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Inexpensive Honing Fluid

You should always use a honing fluid when you use a diamond hone to sharpen a turning tool, the blade of a plane, or even a knife. Without the fluid, the hone is likely to clog with bits of metal and generic gunk, and over time this will render the hone almost useless.

Even though commercially available honing fluid is rather expensive, the expense should not be a deterrent from using it. The fluid will make your hones, which are even more expensive, last much longer and they will perform better as well.

A bit further down, after I tell you a story, I will reveal a product that is readily available and inexpensive that makes an excellent honing fluid. Plus, it smells good!

My Story

Way back about 2008 I purchased two diamond hones. Used them for about five years without fluid because I figured the hones were something like files, and you don’t use fluid with a file. The hones got to where they didn’t work very well.

Naturally I concluded they were worn out and should be replaced. I spent a bunch of money on two new hones and, at the same time, purchased a small bottle of honing fluid.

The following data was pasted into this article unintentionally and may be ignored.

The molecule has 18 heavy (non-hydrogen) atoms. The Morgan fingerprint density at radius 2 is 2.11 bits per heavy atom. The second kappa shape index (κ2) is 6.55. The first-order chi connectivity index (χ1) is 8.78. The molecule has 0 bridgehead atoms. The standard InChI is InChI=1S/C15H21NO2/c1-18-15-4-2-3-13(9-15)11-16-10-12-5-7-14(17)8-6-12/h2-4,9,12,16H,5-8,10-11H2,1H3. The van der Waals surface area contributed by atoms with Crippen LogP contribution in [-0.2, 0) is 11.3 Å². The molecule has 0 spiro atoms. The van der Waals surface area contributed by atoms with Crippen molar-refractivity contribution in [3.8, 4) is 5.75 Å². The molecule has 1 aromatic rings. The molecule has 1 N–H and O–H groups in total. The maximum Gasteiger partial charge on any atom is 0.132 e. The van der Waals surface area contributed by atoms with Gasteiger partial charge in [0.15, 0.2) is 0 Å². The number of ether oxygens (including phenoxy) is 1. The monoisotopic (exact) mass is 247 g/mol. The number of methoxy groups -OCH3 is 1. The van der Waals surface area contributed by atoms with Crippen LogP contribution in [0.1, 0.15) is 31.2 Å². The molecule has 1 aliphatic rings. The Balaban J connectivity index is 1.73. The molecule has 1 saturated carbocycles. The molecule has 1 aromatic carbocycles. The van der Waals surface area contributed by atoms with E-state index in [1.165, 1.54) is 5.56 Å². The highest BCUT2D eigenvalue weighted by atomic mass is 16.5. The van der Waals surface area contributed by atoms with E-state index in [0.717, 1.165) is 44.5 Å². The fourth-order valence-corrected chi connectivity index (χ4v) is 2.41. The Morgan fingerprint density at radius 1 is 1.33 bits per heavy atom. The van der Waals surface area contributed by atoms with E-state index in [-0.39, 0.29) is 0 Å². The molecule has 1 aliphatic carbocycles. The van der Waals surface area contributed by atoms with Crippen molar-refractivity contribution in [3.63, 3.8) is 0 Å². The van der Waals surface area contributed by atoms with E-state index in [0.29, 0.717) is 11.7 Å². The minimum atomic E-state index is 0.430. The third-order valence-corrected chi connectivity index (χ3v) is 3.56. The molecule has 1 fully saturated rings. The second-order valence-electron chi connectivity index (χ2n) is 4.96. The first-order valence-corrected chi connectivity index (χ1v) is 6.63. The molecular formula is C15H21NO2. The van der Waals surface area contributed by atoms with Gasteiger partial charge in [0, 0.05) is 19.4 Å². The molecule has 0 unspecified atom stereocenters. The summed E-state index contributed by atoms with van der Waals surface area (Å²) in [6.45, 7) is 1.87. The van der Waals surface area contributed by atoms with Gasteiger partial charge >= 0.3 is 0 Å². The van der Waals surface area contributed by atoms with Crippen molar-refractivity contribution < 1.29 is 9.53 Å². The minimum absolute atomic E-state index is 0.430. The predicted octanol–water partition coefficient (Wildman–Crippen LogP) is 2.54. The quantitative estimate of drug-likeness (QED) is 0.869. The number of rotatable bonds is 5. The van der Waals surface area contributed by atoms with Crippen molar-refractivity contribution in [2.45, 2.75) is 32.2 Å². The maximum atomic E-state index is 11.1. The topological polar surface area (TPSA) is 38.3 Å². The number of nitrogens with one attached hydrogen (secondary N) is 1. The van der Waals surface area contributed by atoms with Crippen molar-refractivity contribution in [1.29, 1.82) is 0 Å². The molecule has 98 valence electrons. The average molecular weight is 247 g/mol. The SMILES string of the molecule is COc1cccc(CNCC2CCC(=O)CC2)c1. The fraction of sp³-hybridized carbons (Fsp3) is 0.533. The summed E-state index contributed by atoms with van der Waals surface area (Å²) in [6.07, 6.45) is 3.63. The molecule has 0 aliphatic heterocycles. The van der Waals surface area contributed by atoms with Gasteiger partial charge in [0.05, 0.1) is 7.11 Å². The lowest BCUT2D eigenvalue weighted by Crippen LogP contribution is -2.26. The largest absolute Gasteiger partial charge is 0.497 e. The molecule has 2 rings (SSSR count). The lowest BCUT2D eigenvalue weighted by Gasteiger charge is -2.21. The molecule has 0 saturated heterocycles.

I was proud of my new hones. So much so, in fact, that I was reluctant to use them. I didn’t want to get them dirty. Instead, I continued to use my old “worn out” hones, but this time I used honing fluid with them.

To my great surprise, they seemed to do a pretty good job. And the more I used them with the fluid, the better they got.

Here’s the punch line: I’m still using them (in 2017)! Rather than being worn out, they were simply loaded up with crud which the honing fluid helped to remove. My two new hones are still in the box, and they are still nice and shiny.

The Inexpensive Honing Fluid

It’s mineral oil. More precisely, … baby oil. Yes, mineral oil makes a good honing fluid, and baby oil is simply mineral oil with a fragrance added to it (exact formulations may vary).

If you don’t like the idea of using baby oil, you can purchase pure mineral oil at almost every grocery store or pharmacy.

Note also that General Finishes Butcher Block Oil is mostly mineral oil, just in case you already have that on hand.



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